On the sixth day of Christmas, my true love queried me: “Why do some people go outrageously overboard with their Christmas decorations?”
There’s one in every crowd, isn’t there? Not content with a modest display of outdoor lights and a tree in the window, or a simple Nativity scene, this enterprising soul threatens each December, usually starting no later than the day after Thanksgiving, to disrupt the local power grid. One psychologist has gone so far as to call it “a full-blown behavioral addiction” for some.
Fact is, you could say the whole thing started (not surprisingly) with Thomas Edison, who in 1880 created the first string of Christmas lights and hung them around the outside of his lab in Menlo Park, NJ. Two years later, his close friend, Edward H. Johnson, decorated his home Christmas tree with electric lights and invited the press to take a look. Within a month Electrical World magazine dubbed it “the handsomest Christmas tree in the United States.” But the concept didn’t really catch on until a few decades later, due to the cost of the lights and their installation by an electrician.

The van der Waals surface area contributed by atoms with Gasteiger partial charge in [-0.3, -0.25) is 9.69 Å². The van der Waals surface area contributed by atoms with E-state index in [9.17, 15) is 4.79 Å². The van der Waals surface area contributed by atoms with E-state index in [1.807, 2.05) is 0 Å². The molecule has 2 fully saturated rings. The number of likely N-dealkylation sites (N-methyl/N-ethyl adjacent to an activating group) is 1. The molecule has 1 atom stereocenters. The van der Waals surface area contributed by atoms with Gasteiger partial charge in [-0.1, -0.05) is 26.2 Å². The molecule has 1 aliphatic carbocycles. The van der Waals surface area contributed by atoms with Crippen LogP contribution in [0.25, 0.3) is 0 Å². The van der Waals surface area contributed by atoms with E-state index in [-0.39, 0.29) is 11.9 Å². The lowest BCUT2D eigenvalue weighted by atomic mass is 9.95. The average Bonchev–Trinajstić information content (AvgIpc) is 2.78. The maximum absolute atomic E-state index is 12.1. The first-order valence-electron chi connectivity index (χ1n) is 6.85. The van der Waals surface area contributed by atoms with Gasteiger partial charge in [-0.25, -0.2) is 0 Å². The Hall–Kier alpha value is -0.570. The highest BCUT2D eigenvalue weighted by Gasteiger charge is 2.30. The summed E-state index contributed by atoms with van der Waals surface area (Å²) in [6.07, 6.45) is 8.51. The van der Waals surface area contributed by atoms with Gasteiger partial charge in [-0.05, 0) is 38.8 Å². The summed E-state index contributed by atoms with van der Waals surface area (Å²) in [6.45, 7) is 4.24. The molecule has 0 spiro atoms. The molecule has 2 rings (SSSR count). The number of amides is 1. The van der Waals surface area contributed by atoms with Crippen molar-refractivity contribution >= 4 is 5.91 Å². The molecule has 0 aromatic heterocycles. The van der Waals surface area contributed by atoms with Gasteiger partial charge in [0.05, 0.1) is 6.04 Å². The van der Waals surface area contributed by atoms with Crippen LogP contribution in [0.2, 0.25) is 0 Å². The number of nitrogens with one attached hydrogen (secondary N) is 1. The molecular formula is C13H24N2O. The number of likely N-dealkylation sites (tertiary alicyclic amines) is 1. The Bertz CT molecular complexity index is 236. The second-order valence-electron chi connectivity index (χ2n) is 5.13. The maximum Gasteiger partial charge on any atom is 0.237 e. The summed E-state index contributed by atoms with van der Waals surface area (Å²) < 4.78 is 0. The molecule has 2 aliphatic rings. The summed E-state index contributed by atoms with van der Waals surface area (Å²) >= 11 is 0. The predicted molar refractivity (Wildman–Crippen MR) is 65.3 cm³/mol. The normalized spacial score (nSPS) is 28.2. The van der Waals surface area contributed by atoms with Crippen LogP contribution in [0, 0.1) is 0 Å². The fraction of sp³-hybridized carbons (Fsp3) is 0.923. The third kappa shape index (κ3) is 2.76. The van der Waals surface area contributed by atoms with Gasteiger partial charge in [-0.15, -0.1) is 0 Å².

But how did we get from Mr. Johnson’s tree to the level of lightbulb lunacy so frequently witnessed today?
Several factors are said to account for this: Christmas lights come in large quantities for a relatively cheap price; homeowners get bored with their cookie-cutter home fronts; and some people are simply attention-seekers, with Christmas lights and similar decor requiring little skill to display.
Of course, we cannot discount financial incentives. This month, ABC will debut a new TV series, “The Great Christmas Light Fight,” with a total of $250,000 in prizes over three episodes. That kind of moolah can fuel a family’s holiday madness for years to come.
Yet lest we become too jaded, it’s good to remember that most holiday light enthusiasts aren’t motivated by greenbacks or even addictions, but just plain fun. As one man said, “It makes me feel like a kid again.”
My take: While I prefer a more tasteful, subdued look myself, let’s face it - there’s a certain train wreck-like fascination about some holiday light displays, so if you can afford it and don’t interrupt my own power supply, you won’t hear me complaining. Besides, if you’re lucky, you might even find your house featured on a Tacky Light Tour.
Recipe for Outrageous Christmas Decor
- 1 credit card
- 1 sense of humor
- 1 visit to http://www.uglychristmaslights.com/
Mix and serve.